President Xi Jinping is all but set to be re-elected to a record third 5-year term soon after the 20th party congress opens on October 16th, 2022. President Xi earned his first re-election in 2017 by purging the party of much of its corrupt practices, an obsession that has guided his rise to power for over twenty years. Since the start of the pandemic, his legitimacy has been built on leading a national war against COVID. The draconian measures employed under Xi earned him the praise of millions at home and the envy of leaders around the world. But as the rest of the world has opened up after achieving herd immunity through a combination of infection and vaccination, China has remained hermetically sealed. China’s inability to vaccinate more than 60% of its elderly population with what appears to be less effective vaccine formulas means that a more lenient approach to controlling COVID could easily kill five million Chinese, undermining Xi’s legitimacy.
The Impact of Re-Opening
Both Hong Kong and Macau are taking bold steps to open their territories to foreign visitors. Some speculate that this is a pilot test of next year’s opening of China. Once President Xi is re-elected (and possibly promoted to the title of Chairman), he will enjoy a five-year runway for any new initiatives he wants to employ. He cannot achieve much of anything if China’s Zero COVID policies remain in place. It is hard to imagine that the most ambitious leader in China since Mao Zedong is going to sit on his hands for five years and watch his economy stagnate and voter resentment explode. Instead, we expect Zero COVID to be gradually unwound. Restrictions on inter-province movement will be loosened. Future lockdowns will be far less severe, designed to avoid overwhelming hospitals rather than stop the spread of COVID (i.e. bend the curve, not break it). International travel will resume. Visitors will be welcome under less restrictive terms, with mandatory testing but without lengthy quarantines. Quietly, mRNA vaccines will be deployed (and welcomed by Chinese citizens) to bolster immunity. The collective impact of these measures will have a material impact on domestic demand.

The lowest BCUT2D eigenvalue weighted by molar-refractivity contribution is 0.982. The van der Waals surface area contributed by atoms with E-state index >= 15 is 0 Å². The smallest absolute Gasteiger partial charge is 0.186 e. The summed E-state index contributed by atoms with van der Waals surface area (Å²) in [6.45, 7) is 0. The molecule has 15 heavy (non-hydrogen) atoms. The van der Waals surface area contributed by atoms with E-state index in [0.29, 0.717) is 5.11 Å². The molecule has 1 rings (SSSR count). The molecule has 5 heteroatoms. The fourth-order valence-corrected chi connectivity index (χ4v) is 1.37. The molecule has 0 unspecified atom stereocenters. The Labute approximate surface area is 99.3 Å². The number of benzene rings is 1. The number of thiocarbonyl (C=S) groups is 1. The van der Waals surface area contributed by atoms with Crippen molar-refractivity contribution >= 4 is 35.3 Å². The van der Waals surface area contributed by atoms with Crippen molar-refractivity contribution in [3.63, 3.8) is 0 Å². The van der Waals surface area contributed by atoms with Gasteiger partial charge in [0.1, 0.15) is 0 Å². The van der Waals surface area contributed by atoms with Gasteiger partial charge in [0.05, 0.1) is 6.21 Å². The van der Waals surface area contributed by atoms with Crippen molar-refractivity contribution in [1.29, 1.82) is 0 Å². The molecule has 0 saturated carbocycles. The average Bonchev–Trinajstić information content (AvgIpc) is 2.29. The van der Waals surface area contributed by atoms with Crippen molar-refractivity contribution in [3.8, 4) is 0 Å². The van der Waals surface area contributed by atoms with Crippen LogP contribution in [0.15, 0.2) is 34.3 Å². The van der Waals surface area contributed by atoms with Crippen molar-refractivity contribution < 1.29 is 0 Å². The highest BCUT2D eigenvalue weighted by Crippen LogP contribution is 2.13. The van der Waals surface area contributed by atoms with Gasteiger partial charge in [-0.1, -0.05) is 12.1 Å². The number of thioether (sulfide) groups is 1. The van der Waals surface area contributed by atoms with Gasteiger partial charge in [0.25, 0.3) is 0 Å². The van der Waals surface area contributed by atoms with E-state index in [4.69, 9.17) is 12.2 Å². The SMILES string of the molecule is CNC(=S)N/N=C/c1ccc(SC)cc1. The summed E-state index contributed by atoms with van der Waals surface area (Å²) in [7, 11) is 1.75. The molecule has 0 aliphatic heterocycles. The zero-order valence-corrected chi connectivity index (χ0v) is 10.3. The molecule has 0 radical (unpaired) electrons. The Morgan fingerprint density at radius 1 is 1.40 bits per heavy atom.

The Effect on LatAm Exports
In 2023, China’s overall GDP growth is forecast to reach 4.5% (versus 2.7% in 2022). Driving that growth will be Chinese domestic spending which could easily grow by 5%, even with moderate COVID policy loosening. That will be a welcome countermeasure to weak Chinese exports as European spending on all things other than energy collapses and US demand wanes under the pressure of higher interest rates. Over the last 12 months, new Chinese deposits have grown 38% (7.45 to 10.33 trillion Yuan). That’s US$400bn additional unspent savings burning a hole in the pockets of Chinese consumers. Coupled with additional government spending on new healthcare measures to mitigate the impact of spreading infections and there is every reason to anticipate a jump in demand for Latin American exports in 2023, and an even larger increase in 2024.
The China wild card ought to be a positive surprise for Latin America in 2023 and just one of the insights that our leadership team at AMI delivered in its annual forecasting webinar.